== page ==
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I'm trying to create an overridden operator function using both const parameters, but I can't figure out how to do it. Here is a simple example:

class Number
{
    Number()
    {
        value = 1;
    };

    inline Number operator + (const Number& n)
    {
        Number result;

        result.value = value + n.value;
        return result;
    }

    int value;
}

What I am trying to do here is pass in two arguments into the addition function that are both const and return the result without changing anything in the class:

const Number a = Number();
const Number b = Number();
Number c = a + b;

Is this possible and how would I go about doing this?

Thanks,

Dan

share|improve this question
    
Possibly? result.value = value + n.value; –  mdec Jan 4 '09 at 12:41
    
you're right (was editing on the fly) - changed. –  Dan Jan 4 '09 at 12:44

4 Answers 4

up vote 7 down vote accepted

inline is understood in class declarations so you don't need to specify it.

Most idiomatically, you would make operator+ a non-member function declared outside the class definition, like this:

Number operator+( const Number& left, const Number& right );

You might need to make it a friend of the class if it needs access to Number's internals.

If you have to have it as a member function then you need to make the function itself const:

Number operator+( const Number& n ) const
{ // ...

For classes like Number, operator+ is typically implemented in terms of operator+= as usually you want all the usual operators to work as expected and operator+= is typically easier to implement and operator+ tends not to lose any efficiency over implementing it separately.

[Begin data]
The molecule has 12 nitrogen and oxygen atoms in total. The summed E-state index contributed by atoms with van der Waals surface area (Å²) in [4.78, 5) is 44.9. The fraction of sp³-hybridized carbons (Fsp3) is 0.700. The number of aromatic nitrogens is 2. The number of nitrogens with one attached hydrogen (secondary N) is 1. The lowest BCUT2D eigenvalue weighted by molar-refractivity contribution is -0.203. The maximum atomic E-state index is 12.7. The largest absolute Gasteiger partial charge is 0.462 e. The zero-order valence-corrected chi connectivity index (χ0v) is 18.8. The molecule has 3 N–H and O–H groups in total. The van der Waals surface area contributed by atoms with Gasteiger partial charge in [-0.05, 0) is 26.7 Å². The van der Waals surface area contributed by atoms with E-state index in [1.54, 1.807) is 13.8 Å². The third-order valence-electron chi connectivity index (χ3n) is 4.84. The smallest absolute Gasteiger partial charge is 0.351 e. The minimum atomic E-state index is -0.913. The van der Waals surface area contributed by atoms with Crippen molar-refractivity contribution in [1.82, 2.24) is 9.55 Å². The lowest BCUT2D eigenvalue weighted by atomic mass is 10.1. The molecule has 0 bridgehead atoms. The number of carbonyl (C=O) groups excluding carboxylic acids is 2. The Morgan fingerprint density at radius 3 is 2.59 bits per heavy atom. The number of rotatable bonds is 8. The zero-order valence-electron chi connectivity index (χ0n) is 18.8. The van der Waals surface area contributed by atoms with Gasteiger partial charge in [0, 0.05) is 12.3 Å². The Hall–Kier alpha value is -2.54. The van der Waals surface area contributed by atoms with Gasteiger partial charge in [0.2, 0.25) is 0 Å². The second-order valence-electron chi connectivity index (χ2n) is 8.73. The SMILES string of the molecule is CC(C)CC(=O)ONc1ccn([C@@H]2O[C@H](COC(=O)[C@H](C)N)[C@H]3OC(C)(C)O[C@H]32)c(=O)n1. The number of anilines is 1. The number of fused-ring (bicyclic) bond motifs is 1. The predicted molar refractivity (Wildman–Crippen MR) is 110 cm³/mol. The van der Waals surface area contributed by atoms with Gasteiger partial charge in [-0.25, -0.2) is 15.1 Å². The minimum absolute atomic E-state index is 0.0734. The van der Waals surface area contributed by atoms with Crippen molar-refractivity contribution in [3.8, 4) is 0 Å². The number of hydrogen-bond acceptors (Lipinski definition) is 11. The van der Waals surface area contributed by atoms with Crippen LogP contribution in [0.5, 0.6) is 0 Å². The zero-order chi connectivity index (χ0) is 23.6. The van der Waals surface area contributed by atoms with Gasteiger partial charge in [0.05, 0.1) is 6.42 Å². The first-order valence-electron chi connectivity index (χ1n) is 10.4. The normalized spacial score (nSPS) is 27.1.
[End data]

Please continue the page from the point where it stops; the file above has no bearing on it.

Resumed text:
Inside the class:

Number& operator+=( const Number& n );

Outside the class:

Number operator+( const Number& left, const Number& right )
{
    return Number( left ) += right;
}

or even:

Number operator+( Number left, const Number& right )
{
    return left += right;
}
share|improve this answer
    
Shouldn't you be copying "left" and modifying the copy in your implementation of operator+? –  Steve Jessop Jan 4 '09 at 13:26
1  
i'm not sure whether that matters much though. It could if Number has a private copy constructor or could throw (in which case operator+ could catch it). it also could slice from a derived class (and as a result, we would loose any polymorphism we might need). but i think that's not the case here. –  Johannes Schaub - litb Jan 4 '09 at 13:40
    
Sorry, I just misread the code: of course he is copying "left" in the pass-by-value. For some reason I read it as Number &left. But I'll pretend that I was complaining for the polymorphism reason, if that's OK, since it makes me look less stupid ;-) –  Steve Jessop Jan 4 '09 at 14:09
    
If you're implementing an operator+ then it implies that you want a new object. It really only makes sense for objects with value semantics so slicing shouldn't really be an issue. If it is an issue you probably don't want to implement something with the semantics of a typical operator+. –  Charles Bailey Jan 4 '09 at 14:43